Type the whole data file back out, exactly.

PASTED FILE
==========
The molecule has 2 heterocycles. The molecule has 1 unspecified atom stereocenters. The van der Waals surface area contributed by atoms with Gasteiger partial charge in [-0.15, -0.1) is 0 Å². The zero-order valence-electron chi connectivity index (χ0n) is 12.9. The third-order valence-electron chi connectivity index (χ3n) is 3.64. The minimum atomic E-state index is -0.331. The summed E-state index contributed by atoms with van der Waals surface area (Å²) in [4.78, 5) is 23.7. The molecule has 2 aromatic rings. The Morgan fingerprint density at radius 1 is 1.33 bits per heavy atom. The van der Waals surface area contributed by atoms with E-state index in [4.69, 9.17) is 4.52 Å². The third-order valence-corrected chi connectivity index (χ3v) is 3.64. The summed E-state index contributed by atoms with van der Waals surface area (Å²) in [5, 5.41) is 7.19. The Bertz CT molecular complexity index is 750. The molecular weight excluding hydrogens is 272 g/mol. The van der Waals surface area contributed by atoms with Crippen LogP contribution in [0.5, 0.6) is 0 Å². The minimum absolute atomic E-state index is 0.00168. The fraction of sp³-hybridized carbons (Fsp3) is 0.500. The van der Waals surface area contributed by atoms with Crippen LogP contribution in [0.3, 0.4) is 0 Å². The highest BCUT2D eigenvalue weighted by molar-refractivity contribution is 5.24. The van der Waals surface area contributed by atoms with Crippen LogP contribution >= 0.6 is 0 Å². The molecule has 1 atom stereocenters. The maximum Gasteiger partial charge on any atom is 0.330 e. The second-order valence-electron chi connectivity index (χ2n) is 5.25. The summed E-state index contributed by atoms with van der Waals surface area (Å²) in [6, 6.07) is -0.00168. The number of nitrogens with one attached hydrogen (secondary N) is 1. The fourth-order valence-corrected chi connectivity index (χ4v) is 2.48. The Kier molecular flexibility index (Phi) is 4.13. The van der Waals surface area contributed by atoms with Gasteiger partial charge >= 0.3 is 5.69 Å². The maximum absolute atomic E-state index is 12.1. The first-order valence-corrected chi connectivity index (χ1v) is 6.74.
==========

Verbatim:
The molecule has 2 heterocycles. The molecule has 1 unspecified atom stereocenters. The van der Waals surface area contributed by atoms with Gasteiger partial charge in [-0.15, -0.1) is 0 Å². The zero-order valence-electron chi connectivity index (χ0n) is 12.9. The third-order valence-electron chi connectivity index (χ3n) is 3.64. The minimum atomic E-state index is -0.331. The summed E-state index contributed by atoms with van der Waals surface area (Å²) in [4.78, 5) is 23.7. The molecule has 2 aromatic rings. The Morgan fingerprint density at radius 1 is 1.33 bits per heavy atom. The van der Waals surface area contributed by atoms with E-state index in [4.69, 9.17) is 4.52 Å². The third-order valence-corrected chi connectivity index (χ3v) is 3.64. The summed E-state index contributed by atoms with van der Waals surface area (Å²) in [5, 5.41) is 7.19. The Bertz CT molecular complexity index is 750. The molecular weight excluding hydrogens is 272 g/mol. The van der Waals surface area contributed by atoms with Crippen LogP contribution in [0.5, 0.6) is 0 Å². The minimum absolute atomic E-state index is 0.00168. The fraction of sp³-hybridized carbons (Fsp3) is 0.500. The van der Waals surface area contributed by atoms with Crippen LogP contribution in [0.3, 0.4) is 0 Å². The highest BCUT2D eigenvalue weighted by molar-refractivity contribution is 5.24. The van der Waals surface area contributed by atoms with Crippen LogP contribution >= 0.6 is 0 Å². The molecule has 1 atom stereocenters. The maximum Gasteiger partial charge on any atom is 0.330 e. The second-order valence-electron chi connectivity index (χ2n) is 5.25. The summed E-state index contributed by atoms with van der Waals surface area (Å²) in [6, 6.07) is -0.00168. The number of nitrogens with one attached hydrogen (secondary N) is 1. The fourth-order valence-corrected chi connectivity index (χ4v) is 2.48. The Kier molecular flexibility index (Phi) is 4.13. The van der Waals surface area contributed by atoms with Gasteiger partial charge >= 0.3 is 5.69 Å². The maximum absolute atomic E-state index is 12.1. The first-order valence-corrected chi connectivity index (χ1v) is 6.74.